For the longest time I just assumed it was one of those strange sayings that only people in your home town said.

        • I had never heard of a named Run until I moved to Central Pennsylvania. I new people in South Florida that had lived there their entire life and they said crick. So who knows where it originates.

  3. “Beasuse they are jealous” I get comments a lot from Housatonic river guides that my fish don’t count or that I am cheating.

    • They are better than you, Jon. Didn’t you know that?



  4. I’ve known Bob Clouser since he opened his fly shop, and I don’t think that Bob Clouser ever said that dumb bell eyes were okay. He just started using them, and didn’t care what anyone thought about it. : )

    In 1995 I spent four days in the Florida Keys fishing and tying flies with Jack Gartside. I asked Jack what he thought about the Clouser Minnow and he snorted, “It’s nothing but a jig,” as he wound .030 lead wire onto a hook prior to tying a streamer on it.

  5. The Green Weenie is not a junk fly; it matches inch worms and some species of caddis larvae, which must explain why it works so well on a certain PA limestoner, even in November.

    Glo Bugs and Sucker Spawn in natural egg colors are not junk flies, either.

    Anyway, I’m with Dom, who cares.

  6. Loved listening to That’s Not Flyfishing while working out today
    Thoughts that it spawned…

    What if one style fits all coaches said kids had to pitch like Koufax or Kershaw…sorry Abernathy and Suter ,try soccer

    What if similar coaches put the reins on Dick Fosbury in the high jump or tried to make Lee Trevino swing like Al Geiberger?

    What if Nikola Jolic was told to play like Kareem and MJ that he must emulate Havlicek instead of Dr. J and Connie Hawkins?

    Creative invention moves the ball forward or we’d still have football helmets of leather and no face masks.

  7. What makes me laugh about these “purists” is that they actually think I care what they think about me. Trash the mono rig if you must, then move along. I have fish to catch.

  8. This was my favorite podcast so far. I really liked hearing about what y’all used when you started fishing. I grew up on the Susquehanna River, and my favorite lures were also floating Rapalas and Mepps Spinners, plus a 6″ Creme purple plastic worm.

  9. I like that you all found holes in each others’ definitions. There’s a reason it’s hard to define where the line is, and that’s because the line is different for different people. In the same vein, innovation is attractive to some people and scary for others.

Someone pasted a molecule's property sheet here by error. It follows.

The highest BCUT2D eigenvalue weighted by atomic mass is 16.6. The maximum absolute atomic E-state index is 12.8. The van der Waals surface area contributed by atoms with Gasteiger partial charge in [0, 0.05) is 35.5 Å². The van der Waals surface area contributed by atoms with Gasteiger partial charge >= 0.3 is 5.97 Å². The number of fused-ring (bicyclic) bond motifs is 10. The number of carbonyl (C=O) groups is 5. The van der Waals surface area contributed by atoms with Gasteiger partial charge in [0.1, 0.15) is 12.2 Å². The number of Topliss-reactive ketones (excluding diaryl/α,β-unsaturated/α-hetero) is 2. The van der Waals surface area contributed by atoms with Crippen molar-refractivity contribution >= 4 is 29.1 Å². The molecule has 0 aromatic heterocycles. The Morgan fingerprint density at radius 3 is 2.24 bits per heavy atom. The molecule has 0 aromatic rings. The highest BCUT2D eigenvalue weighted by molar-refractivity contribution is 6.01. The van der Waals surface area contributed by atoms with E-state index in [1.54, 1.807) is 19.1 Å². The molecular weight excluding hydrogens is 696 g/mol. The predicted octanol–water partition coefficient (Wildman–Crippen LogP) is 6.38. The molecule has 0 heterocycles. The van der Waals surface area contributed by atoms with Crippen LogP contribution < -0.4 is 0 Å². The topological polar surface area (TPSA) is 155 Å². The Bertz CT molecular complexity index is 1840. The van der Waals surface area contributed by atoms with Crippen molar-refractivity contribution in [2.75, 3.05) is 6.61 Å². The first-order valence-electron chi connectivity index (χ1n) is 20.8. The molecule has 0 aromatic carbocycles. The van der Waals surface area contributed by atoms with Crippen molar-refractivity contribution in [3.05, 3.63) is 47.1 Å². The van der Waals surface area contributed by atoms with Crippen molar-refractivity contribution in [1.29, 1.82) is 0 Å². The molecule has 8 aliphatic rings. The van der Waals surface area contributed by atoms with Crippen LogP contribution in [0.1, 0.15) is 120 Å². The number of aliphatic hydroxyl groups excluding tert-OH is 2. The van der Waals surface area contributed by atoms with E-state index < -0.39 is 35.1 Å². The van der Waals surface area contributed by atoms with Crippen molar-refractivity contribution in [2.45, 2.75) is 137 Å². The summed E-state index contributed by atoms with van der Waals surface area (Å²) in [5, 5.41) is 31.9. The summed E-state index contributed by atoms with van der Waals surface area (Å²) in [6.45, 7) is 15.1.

10. Fun topic! If you or others reading this are interested in a bit of history/origins of where some of these issues come from…a good read is a book called “The Fly” by Andrew Herd. One thing I can share as a take away from the over arching history of angling (fishing with a rod and hook) is that during like 90% of its history the terms and definitions were easy. Angling was done with a rod, a fixed line and the hook end defined what you did. Bait was bait fishing and an artificially created “lure” was fly fishing (they did not have spinners, spoons, etc). The invention of the reel at first was dismissed by most until it technologically was able to be made way more useful. Reel technology is, along with other industrial revolution advancements, what leads us to have the lines blurred. Think about it…you cannot “spin” fish until you have a reel of that sophistication…stripping or working the line with your hand, as Dom points out in this podcast as a critical part of fly fishing, does not enter the sport until reels and guides become common place…and the reel, actually in terms of history, is a way more recent addition to the sport. Anyhow the reel and its advancements and now rod technology, like ultra light spin rods, really are the start of the blurring of the lines and taking “sides” world.

  11. If you pay for the equipment, what you tie on is completely artificial then you can call it anything you want and if they want to buy me equipment they can tell me what to call it!


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Domenick Swentosky

Central Pennsylvania

Hi. I’m a father of two young boys, a husband, author, fly fishing guide and a musician. I fish for wild brown trout in the cool limestone waters of Central Pennsylvania year round. This is my home, and I love it. Friends. Family. And the river.